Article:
Brian tells me that the times between shows are when they become a family. He continues, “this all seems fun but even the fun, if constant, gets boring. We try to mix things up both in the show and while traveling so that everything stays fresh and new” he continues, “ it is impossible not to have down time with nothing to do, but that is part of the experience, using whatever time is available to think, practice, and embrace the experience.
“Do you think this is why bands fight so much?” I ask.
Brian laughs. “Yea probably.”
The band is out to create something original. How to exist in a world free of advertisements where the creation of the will is upon the only visage they exist. Traveling down the state and through counties unmarked beside the upcoming fast food sign, it is difficult for them to not feel absolutely alone while surrounded by the world of capital they don’t have. Deep Machine is neither on the side of good or evil but exist as a force moving forward and even without immediate avail will never stop, and as long as they don’t stop there will be an inevitable victory as their energy will prevail. There is no room for fighting anymore, they have momentum, riding destiny as troubadours of fate.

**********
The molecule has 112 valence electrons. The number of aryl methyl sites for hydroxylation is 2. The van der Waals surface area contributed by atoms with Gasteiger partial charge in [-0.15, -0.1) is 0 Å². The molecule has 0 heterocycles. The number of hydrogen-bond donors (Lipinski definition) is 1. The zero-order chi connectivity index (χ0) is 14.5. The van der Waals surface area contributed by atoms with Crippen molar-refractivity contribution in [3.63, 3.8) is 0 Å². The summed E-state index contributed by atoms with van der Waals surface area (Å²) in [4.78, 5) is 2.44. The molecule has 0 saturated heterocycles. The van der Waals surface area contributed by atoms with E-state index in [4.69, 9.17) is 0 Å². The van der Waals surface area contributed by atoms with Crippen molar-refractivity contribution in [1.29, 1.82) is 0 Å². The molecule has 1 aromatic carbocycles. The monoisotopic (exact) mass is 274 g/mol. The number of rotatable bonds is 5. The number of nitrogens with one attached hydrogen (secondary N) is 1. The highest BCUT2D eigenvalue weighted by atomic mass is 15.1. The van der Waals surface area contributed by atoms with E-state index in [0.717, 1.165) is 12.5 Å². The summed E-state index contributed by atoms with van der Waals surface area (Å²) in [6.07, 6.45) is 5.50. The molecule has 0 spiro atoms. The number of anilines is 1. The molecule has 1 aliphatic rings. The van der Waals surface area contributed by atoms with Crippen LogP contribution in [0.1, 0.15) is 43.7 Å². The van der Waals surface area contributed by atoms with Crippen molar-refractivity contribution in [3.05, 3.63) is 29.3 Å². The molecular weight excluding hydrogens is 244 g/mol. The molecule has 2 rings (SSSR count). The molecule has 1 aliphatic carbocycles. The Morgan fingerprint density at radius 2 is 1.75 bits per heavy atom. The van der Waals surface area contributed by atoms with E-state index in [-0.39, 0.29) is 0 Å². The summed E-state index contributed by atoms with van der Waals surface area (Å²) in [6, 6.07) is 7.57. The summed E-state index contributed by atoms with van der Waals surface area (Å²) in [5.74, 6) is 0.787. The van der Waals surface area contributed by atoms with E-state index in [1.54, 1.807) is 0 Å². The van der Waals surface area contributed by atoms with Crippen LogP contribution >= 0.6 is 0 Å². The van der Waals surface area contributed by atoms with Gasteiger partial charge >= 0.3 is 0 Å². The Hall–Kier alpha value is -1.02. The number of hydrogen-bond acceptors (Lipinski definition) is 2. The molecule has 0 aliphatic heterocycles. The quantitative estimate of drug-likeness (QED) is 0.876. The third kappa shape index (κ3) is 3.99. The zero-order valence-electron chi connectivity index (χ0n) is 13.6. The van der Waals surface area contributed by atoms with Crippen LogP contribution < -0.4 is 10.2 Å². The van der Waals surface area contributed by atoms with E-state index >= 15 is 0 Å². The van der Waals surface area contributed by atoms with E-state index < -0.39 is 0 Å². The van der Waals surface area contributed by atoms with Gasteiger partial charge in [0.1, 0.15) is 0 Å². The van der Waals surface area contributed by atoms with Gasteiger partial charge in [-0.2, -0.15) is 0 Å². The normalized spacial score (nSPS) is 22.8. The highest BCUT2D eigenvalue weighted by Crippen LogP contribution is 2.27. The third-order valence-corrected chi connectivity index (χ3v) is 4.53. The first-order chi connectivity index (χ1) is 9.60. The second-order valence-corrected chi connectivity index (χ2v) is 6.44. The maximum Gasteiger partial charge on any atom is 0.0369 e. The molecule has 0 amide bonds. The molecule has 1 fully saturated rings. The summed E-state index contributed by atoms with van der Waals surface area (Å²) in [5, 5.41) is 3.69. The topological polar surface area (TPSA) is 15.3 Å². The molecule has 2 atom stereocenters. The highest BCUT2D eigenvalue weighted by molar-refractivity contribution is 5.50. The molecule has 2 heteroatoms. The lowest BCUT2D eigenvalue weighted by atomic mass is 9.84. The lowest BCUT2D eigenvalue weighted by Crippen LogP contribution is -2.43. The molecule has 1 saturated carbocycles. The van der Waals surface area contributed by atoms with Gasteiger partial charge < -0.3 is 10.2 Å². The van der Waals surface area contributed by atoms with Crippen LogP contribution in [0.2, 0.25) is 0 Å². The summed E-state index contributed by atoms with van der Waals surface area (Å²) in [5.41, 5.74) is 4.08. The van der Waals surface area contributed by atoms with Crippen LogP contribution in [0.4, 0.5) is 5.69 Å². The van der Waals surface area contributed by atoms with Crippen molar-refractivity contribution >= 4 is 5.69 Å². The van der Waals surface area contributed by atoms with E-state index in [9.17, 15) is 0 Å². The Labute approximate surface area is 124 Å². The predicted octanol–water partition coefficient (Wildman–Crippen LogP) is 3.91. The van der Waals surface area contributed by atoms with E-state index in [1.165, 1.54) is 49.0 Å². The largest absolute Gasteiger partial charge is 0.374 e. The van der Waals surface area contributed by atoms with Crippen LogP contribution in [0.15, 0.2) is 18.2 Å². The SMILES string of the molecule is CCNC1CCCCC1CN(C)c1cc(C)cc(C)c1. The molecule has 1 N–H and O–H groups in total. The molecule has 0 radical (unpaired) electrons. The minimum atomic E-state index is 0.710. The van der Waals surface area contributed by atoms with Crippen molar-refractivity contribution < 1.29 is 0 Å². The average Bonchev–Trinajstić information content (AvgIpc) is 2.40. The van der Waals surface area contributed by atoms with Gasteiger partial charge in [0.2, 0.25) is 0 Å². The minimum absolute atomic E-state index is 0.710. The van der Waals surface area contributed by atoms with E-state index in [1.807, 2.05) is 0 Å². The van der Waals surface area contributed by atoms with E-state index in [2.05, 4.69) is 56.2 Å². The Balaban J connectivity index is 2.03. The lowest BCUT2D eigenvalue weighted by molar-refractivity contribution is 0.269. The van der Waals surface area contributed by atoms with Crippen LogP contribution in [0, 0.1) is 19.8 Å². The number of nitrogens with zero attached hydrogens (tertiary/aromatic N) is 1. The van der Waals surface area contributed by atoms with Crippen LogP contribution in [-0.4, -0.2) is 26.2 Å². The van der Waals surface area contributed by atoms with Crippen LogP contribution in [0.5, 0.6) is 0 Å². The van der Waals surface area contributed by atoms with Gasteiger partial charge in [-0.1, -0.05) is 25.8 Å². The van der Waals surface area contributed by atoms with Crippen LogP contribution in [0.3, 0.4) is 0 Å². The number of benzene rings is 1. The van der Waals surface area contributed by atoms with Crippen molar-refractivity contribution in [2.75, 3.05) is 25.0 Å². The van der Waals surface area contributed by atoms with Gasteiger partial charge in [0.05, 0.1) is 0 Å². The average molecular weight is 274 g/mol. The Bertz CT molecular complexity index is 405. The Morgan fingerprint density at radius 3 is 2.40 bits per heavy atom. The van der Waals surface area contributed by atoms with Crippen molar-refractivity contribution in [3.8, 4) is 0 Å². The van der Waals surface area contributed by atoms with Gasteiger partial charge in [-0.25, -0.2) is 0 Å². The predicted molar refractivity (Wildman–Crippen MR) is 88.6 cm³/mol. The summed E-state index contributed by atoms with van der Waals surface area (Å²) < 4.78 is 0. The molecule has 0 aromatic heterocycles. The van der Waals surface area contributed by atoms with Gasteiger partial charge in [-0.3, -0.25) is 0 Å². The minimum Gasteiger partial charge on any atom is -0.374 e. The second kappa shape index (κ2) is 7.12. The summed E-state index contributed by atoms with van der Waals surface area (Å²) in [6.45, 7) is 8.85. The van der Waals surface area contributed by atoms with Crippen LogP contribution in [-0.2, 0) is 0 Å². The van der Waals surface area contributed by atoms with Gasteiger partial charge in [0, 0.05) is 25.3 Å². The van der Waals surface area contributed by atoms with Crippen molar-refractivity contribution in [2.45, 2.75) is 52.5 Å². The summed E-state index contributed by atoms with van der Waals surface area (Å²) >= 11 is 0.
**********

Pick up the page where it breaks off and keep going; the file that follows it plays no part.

And the band settles back home, the vans last stop ending at the grocery at the corner of the street that leads home, we sit ending in the sort of routine we had dismissed, but the intrepid fear of reentering normal life has gone away. The desire to speed away, plot out strong drinks, cheap food, and free solace, and get back in the cage to entertain is still with the men of Deep Machine; but back home, with a longer tour on the horizon, the band is constantly hurdling forward while even standing still.